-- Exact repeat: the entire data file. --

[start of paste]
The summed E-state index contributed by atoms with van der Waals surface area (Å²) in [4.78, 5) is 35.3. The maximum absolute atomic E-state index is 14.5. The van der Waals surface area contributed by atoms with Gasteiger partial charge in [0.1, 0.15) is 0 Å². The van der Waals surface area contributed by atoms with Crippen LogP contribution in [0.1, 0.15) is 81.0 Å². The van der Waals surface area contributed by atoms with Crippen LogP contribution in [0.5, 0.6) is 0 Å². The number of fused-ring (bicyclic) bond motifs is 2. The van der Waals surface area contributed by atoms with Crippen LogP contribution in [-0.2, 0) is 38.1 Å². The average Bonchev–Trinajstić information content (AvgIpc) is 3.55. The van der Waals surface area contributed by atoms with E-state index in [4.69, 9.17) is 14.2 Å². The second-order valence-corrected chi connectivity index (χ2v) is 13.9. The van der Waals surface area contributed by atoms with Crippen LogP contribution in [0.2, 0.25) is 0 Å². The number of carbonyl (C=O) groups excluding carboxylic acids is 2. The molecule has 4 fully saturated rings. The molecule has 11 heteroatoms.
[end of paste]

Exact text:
The summed E-state index contributed by atoms with van der Waals surface area (Å²) in [4.78, 5) is 35.3. The maximum absolute atomic E-state index is 14.5. The van der Waals surface area contributed by atoms with Gasteiger partial charge in [0.1, 0.15) is 0 Å². The van der Waals surface area contributed by atoms with Crippen LogP contribution in [0.1, 0.15) is 81.0 Å². The van der Waals surface area contributed by atoms with Crippen LogP contribution in [0.5, 0.6) is 0 Å². The number of fused-ring (bicyclic) bond motifs is 2. The van der Waals surface area contributed by atoms with Crippen LogP contribution in [-0.2, 0) is 38.1 Å². The average Bonchev–Trinajstić information content (AvgIpc) is 3.55. The van der Waals surface area contributed by atoms with E-state index in [4.69, 9.17) is 14.2 Å². The second-order valence-corrected chi connectivity index (χ2v) is 13.9. The van der Waals surface area contributed by atoms with Crippen LogP contribution in [0.2, 0.25) is 0 Å². The number of carbonyl (C=O) groups excluding carboxylic acids is 2. The molecule has 4 fully saturated rings. The molecule has 11 heteroatoms.